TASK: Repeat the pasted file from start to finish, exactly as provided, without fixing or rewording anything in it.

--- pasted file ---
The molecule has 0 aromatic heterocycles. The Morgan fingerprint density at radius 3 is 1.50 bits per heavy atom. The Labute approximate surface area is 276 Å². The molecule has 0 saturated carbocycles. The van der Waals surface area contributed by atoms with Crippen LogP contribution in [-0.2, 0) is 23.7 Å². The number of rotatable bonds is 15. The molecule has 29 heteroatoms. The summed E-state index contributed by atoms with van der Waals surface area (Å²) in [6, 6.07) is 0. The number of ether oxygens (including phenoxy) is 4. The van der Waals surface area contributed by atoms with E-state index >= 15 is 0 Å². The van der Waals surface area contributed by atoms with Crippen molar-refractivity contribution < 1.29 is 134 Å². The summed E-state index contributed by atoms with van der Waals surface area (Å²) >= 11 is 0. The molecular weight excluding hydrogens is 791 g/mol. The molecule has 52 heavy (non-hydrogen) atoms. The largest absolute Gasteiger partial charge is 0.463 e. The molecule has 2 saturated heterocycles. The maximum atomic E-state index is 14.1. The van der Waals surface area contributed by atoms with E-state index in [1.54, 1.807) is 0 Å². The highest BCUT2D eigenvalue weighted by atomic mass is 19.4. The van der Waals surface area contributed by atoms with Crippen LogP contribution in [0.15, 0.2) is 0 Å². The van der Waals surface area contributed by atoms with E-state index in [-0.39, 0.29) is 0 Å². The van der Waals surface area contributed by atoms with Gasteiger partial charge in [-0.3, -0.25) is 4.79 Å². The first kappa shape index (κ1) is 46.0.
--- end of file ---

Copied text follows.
The molecule has 0 aromatic heterocycles. The Morgan fingerprint density at radius 3 is 1.50 bits per heavy atom. The Labute approximate surface area is 276 Å². The molecule has 0 saturated carbocycles. The van der Waals surface area contributed by atoms with Crippen LogP contribution in [-0.2, 0) is 23.7 Å². The number of rotatable bonds is 15. The molecule has 29 heteroatoms. The summed E-state index contributed by atoms with van der Waals surface area (Å²) in [6, 6.07) is 0. The number of ether oxygens (including phenoxy) is 4. The van der Waals surface area contributed by atoms with E-state index >= 15 is 0 Å². The van der Waals surface area contributed by atoms with Crippen molar-refractivity contribution < 1.29 is 134 Å². The summed E-state index contributed by atoms with van der Waals surface area (Å²) >= 11 is 0. The molecular weight excluding hydrogens is 791 g/mol. The molecule has 52 heavy (non-hydrogen) atoms. The largest absolute Gasteiger partial charge is 0.463 e. The molecule has 2 saturated heterocycles. The maximum atomic E-state index is 14.1. The van der Waals surface area contributed by atoms with E-state index in [1.54, 1.807) is 0 Å². The highest BCUT2D eigenvalue weighted by atomic mass is 19.4. The van der Waals surface area contributed by atoms with Crippen LogP contribution in [0.15, 0.2) is 0 Å². The van der Waals surface area contributed by atoms with E-state index in [-0.39, 0.29) is 0 Å². The van der Waals surface area contributed by atoms with Gasteiger partial charge in [-0.3, -0.25) is 4.79 Å². The first kappa shape index (κ1) is 46.0.